Photo: Brandon J Hale/Shutterstock

11 Things You Probably Didn't Know About San Francisco

San Francisco
by Julia Kitlinski-Hong Sep 6, 2016

1. The city was built upon old Gold Rush ships.

During the Gold Rush of 1849, more than 500 ships were recorded to be in the city’s harbor as news of gold spread around the world. Many of the ships were immediately abandoned upon arrival and were left to rot. Others were transformed into saloons, hotels and jails, but eventually built over by the city. One of the most recent discoveries was in 1994 when a 200-foot long ship was found 35-feet underground during an excavation for a tunnel near the Ferry Building.

2. The San Francisco International Airport can move up to 20 inches during a quake.

Due to being in an earthquake-prone area, the city’s main airport is well equipped to handle any tremors. The entire airport is built on 267 columns that each rest on a five-foot steel ball that allows it to move with the quake. This brilliant innovation allows the building to separate from the movement on the ground. After an earthquake is over, the force of gravity will help the columns to re-center themselves.

3. Alcatraz was the only federal prison that provided hot showers.

Hot water was a luxury out on The Rock, but the reason for it was much less humane: it prevented the inmates from acclimating to cold water that could help them if they ever escaped into the frigid San Francisco Bay. This tactic must have worked since no inmate ever made a successful getaway.

4. The tap water is freshly melted snow from the Sierras.

The tap water in San Francisco has a distinguishable freshness to it since it’s sourced from the pristine mountain streams of the Sierra Nevadas. It’s recorded that about 85 percent of this drinking water is pure snowmelt. The Hetch Hetchy Dam was built in 1934 and continues to deliver top-notch water to millions of people in the city through an aqueduct that stretches for 280 miles.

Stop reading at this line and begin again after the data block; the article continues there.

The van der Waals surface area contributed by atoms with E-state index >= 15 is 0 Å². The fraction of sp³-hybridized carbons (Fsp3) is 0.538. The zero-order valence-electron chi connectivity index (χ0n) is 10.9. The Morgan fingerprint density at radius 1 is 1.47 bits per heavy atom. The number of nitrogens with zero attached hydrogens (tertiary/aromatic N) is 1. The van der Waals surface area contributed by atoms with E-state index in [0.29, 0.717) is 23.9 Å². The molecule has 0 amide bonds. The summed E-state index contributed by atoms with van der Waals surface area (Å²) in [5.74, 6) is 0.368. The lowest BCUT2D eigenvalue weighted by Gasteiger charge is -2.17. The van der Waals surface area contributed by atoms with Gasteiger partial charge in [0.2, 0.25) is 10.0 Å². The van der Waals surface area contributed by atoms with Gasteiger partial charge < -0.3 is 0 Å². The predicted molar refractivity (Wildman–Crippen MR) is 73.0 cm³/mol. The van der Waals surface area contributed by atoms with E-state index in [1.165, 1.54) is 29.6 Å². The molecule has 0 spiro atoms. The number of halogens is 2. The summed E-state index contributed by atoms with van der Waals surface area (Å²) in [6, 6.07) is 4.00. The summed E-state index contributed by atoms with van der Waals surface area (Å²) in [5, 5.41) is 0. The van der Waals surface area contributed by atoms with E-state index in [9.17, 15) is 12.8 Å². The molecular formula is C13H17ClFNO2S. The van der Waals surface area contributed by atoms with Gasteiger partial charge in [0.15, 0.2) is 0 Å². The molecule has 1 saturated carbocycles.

5. The tide moves so fast in the Bay that boats can go backwards.

With all the water rushing into the Bay from the Pacific, the tide can be unpredictable and swift. During peak times the current can easily get up to 5 knots, which is twice as fast as a small sailboat can go. If the boat is turned against the current, it can begin to go backward. For kayakers, the situation is even less ideal and requires a lot of skill to maneuver the tiny boats back on track.

6. The real summer starts in September.

The city stays cool in the early summer with the constant fog layer that is present and only starts to heat up around Labor Day. Surprisingly, places that are more inland are reaching almost triple digits during the summertime, while in San Francisco and closer to the coast it can be a whopping 20 degrees cooler. The rule of thumb for summers in the city? Always keep a jacket nearby.

7. Dogs outnumber children here.

Walking around the streets, there’s evidence of an undeniable love of canines in the city. From dog-friendly bars to the numerous dog parks throughout SF, it’s no surprise that San Franciscans are big fans of man’s best friend. What is surprising though is that the amount of dogs outnumber the city’s children. Though when you stop to think about it, this makes perfect sense after you factor in the ridiculously high cost of living.

8. The BART subway trains have the longest life span in the country.

With more than 400,000 people riding this subway daily, there’s a lot of wear and tear. Despite general aging, BART has the trains with the longest running time of 30+ years. The runners-up are CTA in Chicago, which has an average of 26 years, and the MBTA in Boston, which has an average of 21 years. Of course, that says nothing about the cleanliness of the train, which is a whole different story.

9. The Sunset Neighborhood used to consist of mostly sand dunes.

This neighborhood that is famous for its fog and close proximity to the ocean, used to be mainly an oasis of sand. In the early days of the city, it was rumored that sometimes the houses were so few and far between that people would get lost for hours in the dunes with no landmarks to guide them back.

10. Vermont, not Lombard, is the crookest street in the city.

Although Lombard is the better known out of the two for being the crookest street in the city, Vermont has been proven to take the title. While Vermont may have fewer curves than its famous counterpart, it is steeper and is the site of the “Bring Your Own Big Wheel” Race, where participants race down the street on kid’s tricycles every Easter Sunday.

11. The “Summer of Love” actually started in the winter.

The famous social movement that embraced counterculture and free love started a few months before the summer of 1967, when there was a Human Be-In on January 14th at Golden Gate Park. This event drew approximately 30,000 people, who celebrate the new ideals of inclusive love and respect for all mankind, and was responsible for igniting the eventual hippie movement.

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